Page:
You’ve been awarded the bid on a project and you let all your subs know that you were awarded the job. But, what do you do about that subcontractor that says, glad to hear it, but we can’t do your job anymore. The knee jerk reaction is to tell the subcontractor that he’s bound to do the job.  But is he?

Submitting a Bid

In order to have a binding contract, you need a meeting of the minds on all major aspects of the job. A subcontractor’s bid may bind him to do the job. But, a change in circumstance can create some questions about whether there was a meeting of the minds. For example, if the subcontractor submitted a bid to do work on a 5,000 square foot project and the project was changed to a 10,000 foot project, but no one told the subcontractor, there will be a real question about whether the subcontractor is bound to do the job. Similarly, if the subcontractor submitted a bid with an anticipated start date of January 1, and the project was delayed to April 1, again there may be a real question as to whether the subcontractor agreed to do work in April.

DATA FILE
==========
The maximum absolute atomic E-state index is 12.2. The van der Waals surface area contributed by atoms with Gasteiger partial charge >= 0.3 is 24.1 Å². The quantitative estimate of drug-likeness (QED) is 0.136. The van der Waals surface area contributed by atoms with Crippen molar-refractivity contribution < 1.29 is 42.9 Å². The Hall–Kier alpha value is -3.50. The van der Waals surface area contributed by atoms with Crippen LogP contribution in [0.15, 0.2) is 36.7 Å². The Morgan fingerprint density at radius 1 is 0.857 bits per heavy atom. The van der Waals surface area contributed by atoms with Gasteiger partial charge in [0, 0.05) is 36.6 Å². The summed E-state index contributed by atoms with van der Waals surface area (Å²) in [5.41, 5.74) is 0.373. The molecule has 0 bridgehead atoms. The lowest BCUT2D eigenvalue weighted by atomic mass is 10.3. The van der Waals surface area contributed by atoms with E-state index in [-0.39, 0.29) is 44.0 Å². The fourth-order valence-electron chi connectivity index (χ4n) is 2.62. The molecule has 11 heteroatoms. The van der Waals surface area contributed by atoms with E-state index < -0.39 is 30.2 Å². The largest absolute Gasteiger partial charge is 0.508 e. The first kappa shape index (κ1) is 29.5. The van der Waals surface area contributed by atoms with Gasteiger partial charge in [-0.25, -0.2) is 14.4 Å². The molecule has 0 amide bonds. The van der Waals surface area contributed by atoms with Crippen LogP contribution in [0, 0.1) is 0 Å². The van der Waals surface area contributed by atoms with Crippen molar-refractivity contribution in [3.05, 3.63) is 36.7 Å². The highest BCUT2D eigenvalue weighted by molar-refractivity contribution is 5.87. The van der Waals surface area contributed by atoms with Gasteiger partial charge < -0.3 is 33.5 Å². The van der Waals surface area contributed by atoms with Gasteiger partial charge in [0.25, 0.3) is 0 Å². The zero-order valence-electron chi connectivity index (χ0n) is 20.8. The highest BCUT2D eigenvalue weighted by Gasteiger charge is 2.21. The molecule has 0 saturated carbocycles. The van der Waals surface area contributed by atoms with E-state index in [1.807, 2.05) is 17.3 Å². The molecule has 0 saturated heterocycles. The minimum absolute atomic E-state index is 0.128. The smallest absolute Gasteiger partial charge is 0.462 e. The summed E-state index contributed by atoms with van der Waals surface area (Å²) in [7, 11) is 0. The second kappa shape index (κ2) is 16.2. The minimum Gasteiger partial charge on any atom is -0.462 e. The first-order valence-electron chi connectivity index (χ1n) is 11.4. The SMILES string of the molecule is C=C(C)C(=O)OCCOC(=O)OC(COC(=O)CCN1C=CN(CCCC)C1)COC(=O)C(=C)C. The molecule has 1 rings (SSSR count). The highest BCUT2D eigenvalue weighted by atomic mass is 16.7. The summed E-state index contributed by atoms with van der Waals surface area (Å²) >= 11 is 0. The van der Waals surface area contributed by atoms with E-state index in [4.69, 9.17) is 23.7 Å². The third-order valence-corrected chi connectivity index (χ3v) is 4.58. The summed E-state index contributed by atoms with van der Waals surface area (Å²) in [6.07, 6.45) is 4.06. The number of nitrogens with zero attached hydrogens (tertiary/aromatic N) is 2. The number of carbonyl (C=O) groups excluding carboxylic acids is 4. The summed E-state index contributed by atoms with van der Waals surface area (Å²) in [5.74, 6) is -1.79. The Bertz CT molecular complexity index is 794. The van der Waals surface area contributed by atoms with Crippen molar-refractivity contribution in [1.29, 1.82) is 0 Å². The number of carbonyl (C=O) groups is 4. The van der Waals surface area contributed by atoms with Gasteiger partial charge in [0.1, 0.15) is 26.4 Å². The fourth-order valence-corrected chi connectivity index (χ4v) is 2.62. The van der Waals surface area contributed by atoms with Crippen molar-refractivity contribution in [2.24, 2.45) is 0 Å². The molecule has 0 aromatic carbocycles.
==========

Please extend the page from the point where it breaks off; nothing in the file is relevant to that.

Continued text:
Avoiding the Problem

To avoid this problem, a general contractor should have someone designated to communicate any changes to the subcontractor and include a sign-off sheet requiring the subcontractor to acknowledge and agree to the change in the scope of work. To avoid problems with a later start date, you could include language in the bid package that the start date is anticipated to be January 1, but could start 120 days later.  A subcontractor that submits a bid will be harder pressed to back out of a later start date when he knew about the potential of a late start when he submitted the bid.

As we have said time and time again, communication is key. Communicating with your subcontractors up front and during the bid process will keep problems to a minimum and better allow your projects to proceed smoothly.